Cambodia’s borders were closed to log exports, effective from 31st December 1996. Global Witness’ eighth investigation along the Thai-Cambodia border between 7th-15th January confirmed the closure to logs, but that exports of rough sawn timber continued.
“We are very encouraged by the official closure of the borders, it shows that if the will is there theRGC can enforce forestry regulations even in areas of former KR control.” Said Patrick Alley ofGlobal Witness. “But the good news should not divert attention from the illegality of most of thetimber that left Cambodia in December, which raises questions of corruption at the highest level.” Global Witness have received reports from Banteay Meanchey that rough sawn timber, described as railway ties, is being transported, in quantity, towards the Thai border.
This suggests that it is highly likely that this timber will cross the border into Thailand. Global Witness obtained Thai Customs figures for log imports during December, the first month that Thai companies had been able to export. Figures up to 27th December for Trat and Chantaburi Province show 9 companies imported 120,000m3 of logs worth US$42 million-US$96 million, at world market rates, from Cambodia, most of it was fresh cut, long after the April 1995 deadline.According to the RGC none of these companies had contracts (see Notes to Editors for full list).
“The RGC needs to explain who gave permission for the companies to export the logs, where did the money go and how will they prevent further log exports in the future” Said Patrick Alley.
International pressure has played the key role in closing the border from both sides, but as a senior official of the Thai-Cambodia Border Commission in Aranyaprathet confirmed “both countries need to look good right now, but after February we [the Thai government] can help the Thai companies export logs.”
“The interest and concern of the international donors has played a major role in the border closures,” Said Charmian Gooch of Global Witness. “and this focus will be essential in the immediate future, particularly to ensure that RCAF enforce the border closure.”
Despite the border closure it is an open secret that RCAF control logging in many areas in Cambodia. Secret documents obtained by Global Witness detail RCAF General Ke Kim Yan’s request to the Co-Prime Ministers to confiscate 30,000m3 of logs (see Notes to Editors) in Koh Kong Province, to be sold to Thai logging company Voot Tee Peanich Import Export Co Ltd, to directly finance RCAF operations for the 1995/6 dry season offensive. The documents include the Prime Ministers approval, orders issued to RCAF units and applications for Voot Tee to bring logging equipment into Thailand. The documents have not been copied to the Ministry of Finance. “Here you have the Chief of Staff obtaining approval from the 2 Prime Ministers to export freshly cut timber to Thailand, with the money going directly to RCAF, “said Charmian Gooch, “this confirms the existence of a parallel budget in the hands of the military.”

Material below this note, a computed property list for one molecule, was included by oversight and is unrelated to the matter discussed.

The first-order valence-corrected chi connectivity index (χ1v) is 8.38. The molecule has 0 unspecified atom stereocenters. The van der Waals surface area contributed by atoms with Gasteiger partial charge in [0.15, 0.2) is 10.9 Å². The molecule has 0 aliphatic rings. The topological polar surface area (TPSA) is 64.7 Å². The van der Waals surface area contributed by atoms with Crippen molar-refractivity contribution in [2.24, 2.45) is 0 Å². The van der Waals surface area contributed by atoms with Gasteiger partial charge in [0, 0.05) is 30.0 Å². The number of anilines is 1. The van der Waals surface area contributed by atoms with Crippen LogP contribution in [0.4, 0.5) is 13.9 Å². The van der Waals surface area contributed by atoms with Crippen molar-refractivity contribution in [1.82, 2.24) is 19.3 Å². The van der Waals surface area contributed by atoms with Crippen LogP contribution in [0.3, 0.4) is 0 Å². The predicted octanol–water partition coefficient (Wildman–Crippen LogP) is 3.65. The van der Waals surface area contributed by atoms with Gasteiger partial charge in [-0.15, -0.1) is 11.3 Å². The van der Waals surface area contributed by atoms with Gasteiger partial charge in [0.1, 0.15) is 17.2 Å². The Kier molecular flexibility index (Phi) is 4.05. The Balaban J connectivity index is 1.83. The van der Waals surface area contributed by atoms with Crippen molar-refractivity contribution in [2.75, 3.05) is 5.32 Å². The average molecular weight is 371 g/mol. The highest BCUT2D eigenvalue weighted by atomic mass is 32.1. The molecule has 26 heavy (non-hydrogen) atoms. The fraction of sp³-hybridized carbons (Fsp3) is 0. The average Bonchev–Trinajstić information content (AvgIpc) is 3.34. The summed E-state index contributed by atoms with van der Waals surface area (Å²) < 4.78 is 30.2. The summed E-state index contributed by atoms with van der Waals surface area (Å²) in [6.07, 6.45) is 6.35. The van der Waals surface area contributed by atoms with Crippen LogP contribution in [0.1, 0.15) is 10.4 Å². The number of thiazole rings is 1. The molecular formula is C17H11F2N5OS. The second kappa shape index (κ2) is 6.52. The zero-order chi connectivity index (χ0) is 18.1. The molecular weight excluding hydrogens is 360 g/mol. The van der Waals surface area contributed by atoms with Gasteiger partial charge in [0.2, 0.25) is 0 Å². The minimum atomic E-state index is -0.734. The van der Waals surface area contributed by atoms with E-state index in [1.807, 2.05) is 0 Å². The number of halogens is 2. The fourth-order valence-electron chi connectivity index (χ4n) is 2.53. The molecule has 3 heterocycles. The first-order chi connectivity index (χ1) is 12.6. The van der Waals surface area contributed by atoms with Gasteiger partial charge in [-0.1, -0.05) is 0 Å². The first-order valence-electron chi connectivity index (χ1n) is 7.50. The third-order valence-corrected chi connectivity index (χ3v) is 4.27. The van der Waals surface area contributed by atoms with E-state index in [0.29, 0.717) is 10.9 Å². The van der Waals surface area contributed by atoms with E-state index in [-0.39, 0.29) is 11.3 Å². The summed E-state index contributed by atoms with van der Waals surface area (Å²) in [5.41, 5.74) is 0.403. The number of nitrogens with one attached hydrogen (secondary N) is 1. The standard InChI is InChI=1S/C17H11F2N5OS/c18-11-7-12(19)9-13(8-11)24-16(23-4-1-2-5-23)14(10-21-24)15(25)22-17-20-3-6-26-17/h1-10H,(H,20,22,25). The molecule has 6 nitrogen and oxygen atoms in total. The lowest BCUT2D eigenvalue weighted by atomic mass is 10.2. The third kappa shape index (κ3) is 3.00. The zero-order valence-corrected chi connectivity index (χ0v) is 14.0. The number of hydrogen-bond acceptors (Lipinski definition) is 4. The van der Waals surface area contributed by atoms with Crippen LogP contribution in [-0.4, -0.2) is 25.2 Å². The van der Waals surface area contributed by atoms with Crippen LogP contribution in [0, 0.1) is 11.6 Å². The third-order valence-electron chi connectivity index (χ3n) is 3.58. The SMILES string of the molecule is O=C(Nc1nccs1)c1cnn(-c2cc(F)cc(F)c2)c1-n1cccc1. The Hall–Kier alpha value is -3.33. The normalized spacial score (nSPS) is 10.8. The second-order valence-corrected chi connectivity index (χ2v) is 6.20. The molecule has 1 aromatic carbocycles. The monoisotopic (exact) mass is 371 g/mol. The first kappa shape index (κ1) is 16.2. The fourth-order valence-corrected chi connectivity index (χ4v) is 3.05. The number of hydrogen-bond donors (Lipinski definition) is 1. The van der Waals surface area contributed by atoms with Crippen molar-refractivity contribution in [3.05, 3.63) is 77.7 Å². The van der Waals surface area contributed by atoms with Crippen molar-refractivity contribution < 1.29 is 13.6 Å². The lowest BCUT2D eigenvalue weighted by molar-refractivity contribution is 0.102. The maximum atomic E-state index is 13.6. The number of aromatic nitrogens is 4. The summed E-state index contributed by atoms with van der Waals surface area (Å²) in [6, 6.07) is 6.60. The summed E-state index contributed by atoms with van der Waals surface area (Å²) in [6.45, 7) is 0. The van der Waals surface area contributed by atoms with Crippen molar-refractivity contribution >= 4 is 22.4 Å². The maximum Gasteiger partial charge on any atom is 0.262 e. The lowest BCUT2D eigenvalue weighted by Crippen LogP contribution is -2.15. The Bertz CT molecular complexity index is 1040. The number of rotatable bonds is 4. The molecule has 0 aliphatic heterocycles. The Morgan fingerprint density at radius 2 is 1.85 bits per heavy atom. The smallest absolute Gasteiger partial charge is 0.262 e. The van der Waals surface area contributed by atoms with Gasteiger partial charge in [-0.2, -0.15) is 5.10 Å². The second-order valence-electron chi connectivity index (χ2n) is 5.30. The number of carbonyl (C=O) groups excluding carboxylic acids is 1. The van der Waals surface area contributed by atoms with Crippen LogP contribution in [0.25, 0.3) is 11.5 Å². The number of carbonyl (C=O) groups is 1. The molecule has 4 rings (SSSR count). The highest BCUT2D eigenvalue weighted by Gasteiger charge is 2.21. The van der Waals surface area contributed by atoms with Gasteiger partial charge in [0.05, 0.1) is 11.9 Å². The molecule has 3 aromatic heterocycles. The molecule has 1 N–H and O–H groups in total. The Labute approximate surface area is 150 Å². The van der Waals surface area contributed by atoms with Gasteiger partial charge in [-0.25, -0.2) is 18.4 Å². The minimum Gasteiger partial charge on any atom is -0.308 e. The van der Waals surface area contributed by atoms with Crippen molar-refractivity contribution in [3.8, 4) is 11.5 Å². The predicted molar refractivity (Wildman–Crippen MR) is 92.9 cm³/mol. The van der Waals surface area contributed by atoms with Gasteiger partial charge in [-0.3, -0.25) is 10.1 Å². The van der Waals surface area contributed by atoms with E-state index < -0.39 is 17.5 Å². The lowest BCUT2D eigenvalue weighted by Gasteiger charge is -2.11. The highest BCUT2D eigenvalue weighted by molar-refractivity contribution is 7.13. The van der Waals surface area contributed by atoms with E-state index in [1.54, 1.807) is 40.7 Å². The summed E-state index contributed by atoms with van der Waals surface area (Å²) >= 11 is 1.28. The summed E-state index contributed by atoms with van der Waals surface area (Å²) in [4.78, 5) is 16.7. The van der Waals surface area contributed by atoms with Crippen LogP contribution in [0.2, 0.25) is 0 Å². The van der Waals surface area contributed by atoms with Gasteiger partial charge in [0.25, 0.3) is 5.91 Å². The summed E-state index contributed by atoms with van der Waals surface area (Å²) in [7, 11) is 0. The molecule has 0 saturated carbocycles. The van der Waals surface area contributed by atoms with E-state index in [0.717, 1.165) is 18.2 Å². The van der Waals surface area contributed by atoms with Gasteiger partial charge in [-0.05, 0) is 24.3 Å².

On 20th January 1997 loaded log trucks were seen leaving remote areas of Kirirom National Park escorted by RCAF troops, in an operation controlled by the local Colonel. The trucks use roads barred by road blocks and “Danger Mines” signs, put up to deter onlookers. See Notes to Editors.
News release: 22nd January 1997 ctd. Notes to Editors:
Key findings from the border investigation: According to preliminary official Thai statistics dated 27th December 1996 the following quantities of logs were imported into Trat and Chantaburi Provinces during December. Final figures up to 31st December will be around 20% higher.
Suan Pha Siam Forestry 62,000
SA Pharmaceutical 13,000
Sor Containers 7,800
Philler Products 7,859
Kanchanaburi Saw Mill 6,431
Hua Weing Saw Mill 2,613
Enterprise TSD 6,600
PT Agricultural 11,000
Maka Centre Co. 3,000
Only two Thai companies had contracts with the RGC, BLP Import/Export in Ubon Ratchathani Province, which has imported logs, and Chao Praya Akanay, which imported a small quantity of logs which do not appear on Thai Customs figures.
All of the companies talked to claimed they had paid the RGC; and having managed to export less than half the amount they had sought, many were talking of disinvesting in Cambodian timber, and leaving the border area.
Thai timber companies were unable to export logs before December because of the rains, which made logging roads impassable.
Timber company personnel, including log truck drivers, noted that RCAF soldiers were present at all the Cambodian checkpoints opposite Trat and Chantaburi Provinces, and that they outnumbered the former KR soldiers (who were also wearing RCAF uniforms), by approximately 10 to 4. Payments have to made to both.
Companies and truck drivers described road building activity to drive deeper into the concessions in Cambodia to bring out more cut logs. They plan to bring these to Rest Areas just inside Cambodia which are close to Rest Areas in Thailand. The companies are lobbying the Thai Government and negotiating with RCAF units to get the timber out.
Imports of roughly processed timber into Kalapandha continues, and has increased. Global Witness also reported that around 750,000m3 of sawn timber, worth over US$250 million a year, is illegally imported into the south-eastern Thai port of Kalapandha from Cambodia’s Koh Kong Province, in a rapidly expanding trade. Global Witness saw over 35 boats, fully loaded with timber, triple moored, waiting to be unloaded. When is the Thai-Cambodia Border Commission going to do something about this?
Global Witness focuses on areas where profits from environmental exploitation fund human rights abuses. Information obtained through research and field investigations is used to brief governments, inter-governmental organisations, NGOs and the media, in order to achieve positive change. GlobalWitness has no political affiliation.
Press Release / Jan. 22, 1997